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Living The Dream



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They just never learn, do they?

After a summer of overspending and overambition, the recent news coming from Rushden and Diamonds doesnt come as too much of a shock.

We all knew it was promotion or bust, and we all knew it would go wrong at some point. But to see it all go wrong so quickly is concerning to say the least.

8 players have been made available for transfer, and judging by the quality of players on offer, this isn’t for footballing reasons. It seems the bubble has burst.

Then again, it was always destined to fail. The budget was unmaintainable for a club of Rushden’s size, but that didnt stop them. It never does. Because to chase success, some will stop at nothing, and it doesnt matter about the casualties along the way.

Of course, Rushden have been here before.

In 1992, Rushden and Diamonds were created by Max Griggs, the owner of the Dr Martens shoe empire, as two small non-league clubs Rushden Town and Irthlingborough Diamonds were merged together.

And almost immediately, the money was poured in as Griggs aimed his sights at the Football League.

Nene Park was built, an attractive modern stadium that cost £30million pounds to construct, and then boss Brian Talbot was given all of the funds he required to get Rushden to the promised land.

And for a short time, it worked. Rushden made it to the old second division, and the dream had become a reality.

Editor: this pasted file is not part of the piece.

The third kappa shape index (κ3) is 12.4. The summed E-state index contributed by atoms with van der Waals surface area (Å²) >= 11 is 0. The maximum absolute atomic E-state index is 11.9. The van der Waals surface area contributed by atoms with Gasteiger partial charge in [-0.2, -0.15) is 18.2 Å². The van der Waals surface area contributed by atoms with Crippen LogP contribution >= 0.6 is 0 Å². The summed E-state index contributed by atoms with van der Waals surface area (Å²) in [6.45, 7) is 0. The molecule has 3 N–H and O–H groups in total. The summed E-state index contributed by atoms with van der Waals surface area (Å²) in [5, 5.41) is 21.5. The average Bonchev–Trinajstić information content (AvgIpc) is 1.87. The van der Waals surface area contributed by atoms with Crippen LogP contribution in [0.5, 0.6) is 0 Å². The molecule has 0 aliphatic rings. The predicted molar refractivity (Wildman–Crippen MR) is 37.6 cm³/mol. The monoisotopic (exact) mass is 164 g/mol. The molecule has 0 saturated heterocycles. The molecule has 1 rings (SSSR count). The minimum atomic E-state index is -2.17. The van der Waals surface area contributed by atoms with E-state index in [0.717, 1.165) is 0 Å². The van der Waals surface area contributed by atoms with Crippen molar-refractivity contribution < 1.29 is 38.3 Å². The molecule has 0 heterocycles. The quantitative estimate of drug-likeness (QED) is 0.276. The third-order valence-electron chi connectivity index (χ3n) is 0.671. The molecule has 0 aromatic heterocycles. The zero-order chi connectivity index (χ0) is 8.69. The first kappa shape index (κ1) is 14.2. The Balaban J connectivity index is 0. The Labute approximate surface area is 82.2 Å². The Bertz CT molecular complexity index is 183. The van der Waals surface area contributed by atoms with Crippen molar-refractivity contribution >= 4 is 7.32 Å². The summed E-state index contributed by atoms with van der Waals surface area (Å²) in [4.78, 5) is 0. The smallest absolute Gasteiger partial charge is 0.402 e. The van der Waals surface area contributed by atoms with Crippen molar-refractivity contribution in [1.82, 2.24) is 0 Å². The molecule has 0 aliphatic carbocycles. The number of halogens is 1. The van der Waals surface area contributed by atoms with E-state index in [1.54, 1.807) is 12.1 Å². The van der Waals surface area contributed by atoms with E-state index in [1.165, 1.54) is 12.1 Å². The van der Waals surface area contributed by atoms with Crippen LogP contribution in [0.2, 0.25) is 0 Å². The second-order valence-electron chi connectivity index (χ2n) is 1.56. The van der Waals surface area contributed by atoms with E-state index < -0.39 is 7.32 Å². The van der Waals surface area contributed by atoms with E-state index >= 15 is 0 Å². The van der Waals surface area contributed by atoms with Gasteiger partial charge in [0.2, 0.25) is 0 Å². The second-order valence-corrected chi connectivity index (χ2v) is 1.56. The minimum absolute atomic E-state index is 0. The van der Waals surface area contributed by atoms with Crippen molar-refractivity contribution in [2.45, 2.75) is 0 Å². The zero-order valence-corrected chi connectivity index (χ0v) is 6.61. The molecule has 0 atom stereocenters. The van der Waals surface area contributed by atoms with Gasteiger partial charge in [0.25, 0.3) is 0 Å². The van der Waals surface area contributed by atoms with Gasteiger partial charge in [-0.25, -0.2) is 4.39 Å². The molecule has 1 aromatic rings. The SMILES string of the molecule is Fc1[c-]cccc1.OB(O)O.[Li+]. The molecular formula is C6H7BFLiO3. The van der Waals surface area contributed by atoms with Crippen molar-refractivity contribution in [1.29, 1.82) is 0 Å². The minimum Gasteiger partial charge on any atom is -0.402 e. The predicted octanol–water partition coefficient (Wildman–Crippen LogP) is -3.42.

Or so they thought.

Because like so many clubs before them, Rushden were living beyond their means.

Griggs eventually left, and took his substancial financial backing with him. And without a sugar daddy behind them, Rushden simply couldnt sustain themselves.

Consecutive relegations to the Conference followed, with the club now in the hands of the supporters trust. Briggs still helped financially when he could, but the most important thing was security. Rushden couldn’t afford to take anymore gambles with their future. The most important thing for Rushden and their fans was having a club to support.

Unfortunately, that looks to have been the case. Keith Cousins took the reigns as Chairman, and backed his manager Garry Hill in spending big in the summer on the likes of Daryl Clare and Lee Phillips, amongst others. Clearly another push at the Football League was on the agenda, as Cousins and Hill looked to relieve the glory days.

For a team of Rushden’s size, it was a big risk. And it seemingly hasnt paid off, with Rushden languishing in mid-table and players being sold off to balance the books.

Living the dream? The dream hasn’t even begun.

And as usual, it’s the fans that will suffer. The same fans who have suffered before. Who would have thought lightning would strike twice?

No doubt the main culprits will walk straight into another club and get away with it, just like Peter Risdale did.

But the fans? The real victims in this piece? Let’s just hope they have a club to support at the end of all this.

This article is a submission for the Soccerlens 2008 Writing Competition; to participate, please read the details here. The competition is sponsored by Subside Sports (premier online store for football shirts) and Icons (official signed football jerseys).